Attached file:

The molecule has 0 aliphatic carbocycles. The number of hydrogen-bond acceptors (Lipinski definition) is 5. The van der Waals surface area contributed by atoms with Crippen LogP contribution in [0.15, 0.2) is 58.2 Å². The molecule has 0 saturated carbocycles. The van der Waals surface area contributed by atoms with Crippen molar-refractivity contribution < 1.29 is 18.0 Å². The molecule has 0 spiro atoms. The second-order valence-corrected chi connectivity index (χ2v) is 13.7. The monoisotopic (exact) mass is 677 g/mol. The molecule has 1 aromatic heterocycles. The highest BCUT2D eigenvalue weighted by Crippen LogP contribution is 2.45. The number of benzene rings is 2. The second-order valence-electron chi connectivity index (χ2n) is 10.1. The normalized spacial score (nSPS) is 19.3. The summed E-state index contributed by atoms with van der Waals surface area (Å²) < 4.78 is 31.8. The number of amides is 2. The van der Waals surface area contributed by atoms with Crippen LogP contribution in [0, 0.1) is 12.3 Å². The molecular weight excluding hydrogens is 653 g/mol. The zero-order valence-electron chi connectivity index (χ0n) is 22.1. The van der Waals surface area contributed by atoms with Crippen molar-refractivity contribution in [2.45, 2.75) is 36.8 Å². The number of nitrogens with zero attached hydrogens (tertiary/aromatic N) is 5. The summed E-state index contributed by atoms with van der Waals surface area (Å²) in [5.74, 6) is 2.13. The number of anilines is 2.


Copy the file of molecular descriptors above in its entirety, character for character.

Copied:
The molecule has 0 aliphatic carbocycles. The number of hydrogen-bond acceptors (Lipinski definition) is 5. The van der Waals surface area contributed by atoms with Crippen LogP contribution in [0.15, 0.2) is 58.2 Å². The molecule has 0 saturated carbocycles. The van der Waals surface area contributed by atoms with Crippen molar-refractivity contribution < 1.29 is 18.0 Å². The molecule has 0 spiro atoms. The second-order valence-corrected chi connectivity index (χ2v) is 13.7. The monoisotopic (exact) mass is 677 g/mol. The molecule has 1 aromatic heterocycles. The highest BCUT2D eigenvalue weighted by Crippen LogP contribution is 2.45. The number of benzene rings is 2. The second-order valence-electron chi connectivity index (χ2n) is 10.1. The normalized spacial score (nSPS) is 19.3. The summed E-state index contributed by atoms with van der Waals surface area (Å²) < 4.78 is 31.8. The number of amides is 2. The van der Waals surface area contributed by atoms with Crippen LogP contribution in [0, 0.1) is 12.3 Å². The molecular weight excluding hydrogens is 653 g/mol. The zero-order valence-electron chi connectivity index (χ0n) is 22.1. The van der Waals surface area contributed by atoms with Crippen molar-refractivity contribution in [2.45, 2.75) is 36.8 Å². The number of nitrogens with zero attached hydrogens (tertiary/aromatic N) is 5. The summed E-state index contributed by atoms with van der Waals surface area (Å²) in [5.74, 6) is 2.13. The number of anilines is 2.